Depressive disorders are one of the most common types of mental disease and significantly impact individuals and society. People in today’s culture often suffer from psychological problems, including sadness, anxiety, and sleeplessness. According to the World Health Organization (WHO), major depressive disorders (MDD) will be the second most common ailment by 2020. In the Global Burden of Disease Study by Murray and Lopez, MDD was identified as a pivotal contributor to the incidence of suicide and ischemic heart disease and was listed as the second-largest cause of disability worldwide. Psychiatric disorders like MDD impact people’s jobs, quality of life, and sense of well-being. According to Belmaker & Agam, depression affects more than 12% of men and 20% of women in the United States over their lifetime.
Ashwagandha, botanically known as Withania somnifera Dunal, belongs to the Solanaceae family. The herb is synonymously called “Winter Cherry” or “Indian Ginseng.” Ashwagandha means the “Smell of horse,” derived for two reasons. First, the herb’s raw roots have a horse-like odor. Second, it is believed that by taking extracts of the herb, a person can achieve strength and vigor equivalent to that of a horse. According to Chandrasekhar, Kapoor & Anishetty, the herb is essential in Ayurvedic therapy. Because of its numerous rejuvenating properties on the human body, ashwagandha is known as a “royal herb.” It is a versatile plant that affects the nervous, energy-producing, immunological, endocrine, and reproductive systems.
There are few evidence-based therapy options for psychiatric diseases. According to Liu, Liu, Wang, Wang, Li, & Li, currently, pharmacological therapy is the most widely utilized treatment for mood disorders. However, research shows that complementary and alternative medicine (CAM) is frequent among those suffering from psychiatric disorders, particularly depression and anxiety. For example, in the past year, 53.6% of people with self–reported depression and 4.5% of non–institutionalized adults with insomnia used various forms of CAM to treat their psychiatric disorders, according to a nationally representative study conducted in the United States. In addition, many studies have shown the value of CAM in treating mental diseases. Herbal medicine is the most often utilized complementary and alternative medicine therapy.
Adaptogens are herbs that help people cope with stress more effectively. These herbs help the body adapt to changes by normalizing its physiological processes during increased tension. According to Chandrasekhar, Kapoor, & Anishetty, an adaptogen regulates an organism’s ability to adapt to environmental factors that can cause stress and avoid bodily damage derived from such elements. Ideally, an adaptogen should reduce damage induced by stress, be safe for consumption, have no adverse side effects or withdrawal symptoms, and not interfere with normal bodily processes more than what is essential. Ashwagandha possessing these qualities is one of the most common herbal medicines used in CAM to treat psychiatric diseases like depression.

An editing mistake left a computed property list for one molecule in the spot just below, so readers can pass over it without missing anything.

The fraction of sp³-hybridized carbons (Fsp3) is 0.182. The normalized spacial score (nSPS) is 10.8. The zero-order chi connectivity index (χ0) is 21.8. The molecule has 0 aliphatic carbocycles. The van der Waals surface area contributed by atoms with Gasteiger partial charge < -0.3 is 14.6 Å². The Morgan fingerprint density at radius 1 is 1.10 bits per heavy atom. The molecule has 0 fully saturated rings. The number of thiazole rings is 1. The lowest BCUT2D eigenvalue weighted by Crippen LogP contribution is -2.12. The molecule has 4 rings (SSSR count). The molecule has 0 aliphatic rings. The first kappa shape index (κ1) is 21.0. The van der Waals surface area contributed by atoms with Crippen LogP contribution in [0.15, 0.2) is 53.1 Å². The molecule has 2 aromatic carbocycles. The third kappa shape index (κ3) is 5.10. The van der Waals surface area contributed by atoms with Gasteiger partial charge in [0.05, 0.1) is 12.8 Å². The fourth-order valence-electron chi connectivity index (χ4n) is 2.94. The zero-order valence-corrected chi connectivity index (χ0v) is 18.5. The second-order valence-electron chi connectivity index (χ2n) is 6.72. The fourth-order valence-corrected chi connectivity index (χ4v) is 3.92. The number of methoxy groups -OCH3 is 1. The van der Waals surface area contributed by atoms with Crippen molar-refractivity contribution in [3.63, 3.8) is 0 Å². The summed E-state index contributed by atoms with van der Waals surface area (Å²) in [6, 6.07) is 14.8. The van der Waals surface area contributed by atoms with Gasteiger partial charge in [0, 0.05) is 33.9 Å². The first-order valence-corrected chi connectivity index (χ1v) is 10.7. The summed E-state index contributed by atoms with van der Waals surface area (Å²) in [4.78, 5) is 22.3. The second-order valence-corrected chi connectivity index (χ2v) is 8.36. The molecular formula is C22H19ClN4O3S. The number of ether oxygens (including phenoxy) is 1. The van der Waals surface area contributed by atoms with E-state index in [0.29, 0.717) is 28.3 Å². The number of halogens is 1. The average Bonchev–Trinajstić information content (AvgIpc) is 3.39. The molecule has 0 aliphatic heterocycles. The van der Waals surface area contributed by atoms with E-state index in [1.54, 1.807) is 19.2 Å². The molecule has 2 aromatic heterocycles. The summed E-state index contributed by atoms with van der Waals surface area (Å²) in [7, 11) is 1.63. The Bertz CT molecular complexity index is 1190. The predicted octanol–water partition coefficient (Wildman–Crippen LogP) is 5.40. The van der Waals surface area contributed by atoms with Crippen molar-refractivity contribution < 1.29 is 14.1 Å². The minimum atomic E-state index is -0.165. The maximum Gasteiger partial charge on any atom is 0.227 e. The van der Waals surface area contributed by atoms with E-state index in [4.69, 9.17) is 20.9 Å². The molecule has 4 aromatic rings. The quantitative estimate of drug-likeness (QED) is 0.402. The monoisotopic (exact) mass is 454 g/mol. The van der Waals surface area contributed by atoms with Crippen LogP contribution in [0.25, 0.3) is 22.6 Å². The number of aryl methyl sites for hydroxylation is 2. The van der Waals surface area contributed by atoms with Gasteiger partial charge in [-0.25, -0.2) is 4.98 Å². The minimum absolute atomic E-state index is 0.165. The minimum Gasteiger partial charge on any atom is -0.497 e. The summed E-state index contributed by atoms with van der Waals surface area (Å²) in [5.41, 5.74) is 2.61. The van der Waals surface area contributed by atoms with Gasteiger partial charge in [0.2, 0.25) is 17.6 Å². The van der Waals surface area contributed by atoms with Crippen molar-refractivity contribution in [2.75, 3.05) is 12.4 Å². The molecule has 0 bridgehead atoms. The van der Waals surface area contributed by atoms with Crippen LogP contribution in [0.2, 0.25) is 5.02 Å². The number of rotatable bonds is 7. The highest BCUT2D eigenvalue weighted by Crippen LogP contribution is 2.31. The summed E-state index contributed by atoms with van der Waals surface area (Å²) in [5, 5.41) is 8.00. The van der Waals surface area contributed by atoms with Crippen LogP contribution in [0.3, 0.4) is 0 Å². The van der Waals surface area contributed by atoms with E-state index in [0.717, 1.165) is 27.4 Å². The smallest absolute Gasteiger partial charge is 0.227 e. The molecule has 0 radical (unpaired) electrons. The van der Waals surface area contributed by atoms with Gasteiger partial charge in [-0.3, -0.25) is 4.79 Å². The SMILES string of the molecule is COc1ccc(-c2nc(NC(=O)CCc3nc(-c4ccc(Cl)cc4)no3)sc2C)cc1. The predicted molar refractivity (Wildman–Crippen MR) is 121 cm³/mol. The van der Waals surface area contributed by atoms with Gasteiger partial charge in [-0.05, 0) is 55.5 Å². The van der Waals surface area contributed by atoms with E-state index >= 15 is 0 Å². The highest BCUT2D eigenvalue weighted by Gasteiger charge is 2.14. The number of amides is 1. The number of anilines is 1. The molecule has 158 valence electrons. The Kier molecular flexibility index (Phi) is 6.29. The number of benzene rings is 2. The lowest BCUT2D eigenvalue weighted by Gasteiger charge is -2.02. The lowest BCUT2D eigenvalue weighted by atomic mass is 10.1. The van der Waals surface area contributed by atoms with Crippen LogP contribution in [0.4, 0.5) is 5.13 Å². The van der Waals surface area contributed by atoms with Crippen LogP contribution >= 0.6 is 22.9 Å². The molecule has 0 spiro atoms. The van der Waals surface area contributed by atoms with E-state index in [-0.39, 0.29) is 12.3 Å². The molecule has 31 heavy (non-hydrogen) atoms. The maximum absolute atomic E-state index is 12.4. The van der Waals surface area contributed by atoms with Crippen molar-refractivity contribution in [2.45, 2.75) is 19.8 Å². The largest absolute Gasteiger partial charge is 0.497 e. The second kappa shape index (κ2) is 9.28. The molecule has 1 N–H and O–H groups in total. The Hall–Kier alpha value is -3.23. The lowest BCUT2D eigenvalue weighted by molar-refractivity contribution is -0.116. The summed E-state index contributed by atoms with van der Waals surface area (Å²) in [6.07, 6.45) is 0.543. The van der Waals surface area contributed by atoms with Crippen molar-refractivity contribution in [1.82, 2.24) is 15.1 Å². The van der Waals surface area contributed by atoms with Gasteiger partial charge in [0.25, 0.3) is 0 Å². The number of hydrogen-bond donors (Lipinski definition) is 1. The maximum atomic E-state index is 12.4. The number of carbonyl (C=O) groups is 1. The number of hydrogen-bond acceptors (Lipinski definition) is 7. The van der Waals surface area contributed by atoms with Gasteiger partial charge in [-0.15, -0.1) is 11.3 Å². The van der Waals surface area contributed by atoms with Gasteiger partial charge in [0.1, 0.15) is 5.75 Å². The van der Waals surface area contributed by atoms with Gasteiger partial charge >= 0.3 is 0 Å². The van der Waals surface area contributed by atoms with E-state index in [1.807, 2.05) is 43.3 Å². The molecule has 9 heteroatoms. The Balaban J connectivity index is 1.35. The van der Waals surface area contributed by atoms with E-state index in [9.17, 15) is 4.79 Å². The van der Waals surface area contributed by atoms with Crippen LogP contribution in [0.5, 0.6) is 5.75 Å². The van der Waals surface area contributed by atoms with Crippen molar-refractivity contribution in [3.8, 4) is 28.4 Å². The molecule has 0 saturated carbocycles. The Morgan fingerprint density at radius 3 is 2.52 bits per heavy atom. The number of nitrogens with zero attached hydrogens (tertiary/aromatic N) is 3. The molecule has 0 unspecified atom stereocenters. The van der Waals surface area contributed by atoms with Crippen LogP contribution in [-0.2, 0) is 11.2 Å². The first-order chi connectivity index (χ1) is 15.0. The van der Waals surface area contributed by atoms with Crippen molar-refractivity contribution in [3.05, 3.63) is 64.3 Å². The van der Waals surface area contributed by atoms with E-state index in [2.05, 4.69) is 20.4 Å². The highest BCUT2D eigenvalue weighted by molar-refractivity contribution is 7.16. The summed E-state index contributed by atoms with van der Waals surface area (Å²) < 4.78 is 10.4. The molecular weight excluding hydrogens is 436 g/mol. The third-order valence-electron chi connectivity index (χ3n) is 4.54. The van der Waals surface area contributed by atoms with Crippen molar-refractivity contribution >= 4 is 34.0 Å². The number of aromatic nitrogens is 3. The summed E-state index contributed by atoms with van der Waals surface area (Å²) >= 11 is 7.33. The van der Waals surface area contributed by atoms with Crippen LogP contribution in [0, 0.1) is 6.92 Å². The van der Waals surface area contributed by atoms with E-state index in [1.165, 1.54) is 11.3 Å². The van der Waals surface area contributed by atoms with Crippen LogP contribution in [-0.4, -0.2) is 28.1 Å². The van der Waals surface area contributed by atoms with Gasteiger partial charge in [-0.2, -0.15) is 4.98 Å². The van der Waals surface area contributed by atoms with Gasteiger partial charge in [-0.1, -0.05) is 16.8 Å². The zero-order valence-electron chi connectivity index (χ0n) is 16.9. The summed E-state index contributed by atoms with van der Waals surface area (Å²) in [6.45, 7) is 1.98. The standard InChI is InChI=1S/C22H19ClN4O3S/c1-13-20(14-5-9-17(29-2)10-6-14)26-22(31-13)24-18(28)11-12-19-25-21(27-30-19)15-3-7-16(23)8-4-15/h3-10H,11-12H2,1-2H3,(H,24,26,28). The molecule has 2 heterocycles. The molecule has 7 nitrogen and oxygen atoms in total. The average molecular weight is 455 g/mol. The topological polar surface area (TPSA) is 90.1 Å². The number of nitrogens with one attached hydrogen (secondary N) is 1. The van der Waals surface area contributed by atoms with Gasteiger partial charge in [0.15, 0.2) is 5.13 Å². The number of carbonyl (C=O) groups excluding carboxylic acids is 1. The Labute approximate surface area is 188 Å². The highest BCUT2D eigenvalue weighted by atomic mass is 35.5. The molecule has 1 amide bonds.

Over 50 known chemical compounds are found in various amounts of the ashwagandha plant, with steroidal alkaloids and lactones, together known as withanolides, being the most important, according to Zahiruddin, Basist, Parveen, Parveen, Khan, Gaurav & Ahmad. There are human and animal studies that support this. In the study by Lopresti, Smith, Malvi, & Kodgule, the brain’s antioxidants are modulated to prevent excessive damage to neurons. After using ashwagandha root extracts, brain cell growth was observed, suggesting that it may have a role in neural regeneration. On the other hand, Manjunath & Muralidhara also explains that the ashwagandha plant can offset neurotoxicity, regulate perturbations in the neurotransmitter system, and normalize dopamine levels which are implicated in depression.
What Are The Unique Benefits Of Ashwagandha When Compared To Anti-Depressants?
The unique benefits of ashwagandha compared to anti-depressants are listed below:
- Alternative anti-depressant for patients who experience side effects from conventional drugs
- Alternative for those who do not benefit from standard anti-depressants.
- Helpful therapeutic agents in areas where conventional drugs cannot be supplied
- Useful therapeutic agents for those who can not afford conventional anti-depressants
- Considered to be safe and affordable
- Devoid of any toxic effect in acute and sub-acute toxicity studies
- Little to no side effects, no changes in behavior, body weight, liver function tests, or any gross pathological lesions in the liver, adrenals, spleen, kidneys, lungs, thymus, heart, testes, and uterus
- Withanolides, its main components, are clinically proven to be a safe, effective treatment for autoimmune/inflammatory illnesses, cancer, neurodegenerative diseases, and neurobehavioral/psychiatric diseases across numerous disease pathways.
- Unlike conventional anti-depressants, there are no severe reactions following administration of large doses, even at an amount of 2,000 mg/kg body weight.
- Not associated with misuse or abuse potentials
- It works as an anti-depressant and helps enhance vigor by promoting muscle strength, endurance, and overall health.
- Has anti-anxiety properties
What Are The Unique Side Effects Of Ashwagandha When Compared To Anti-Depressants?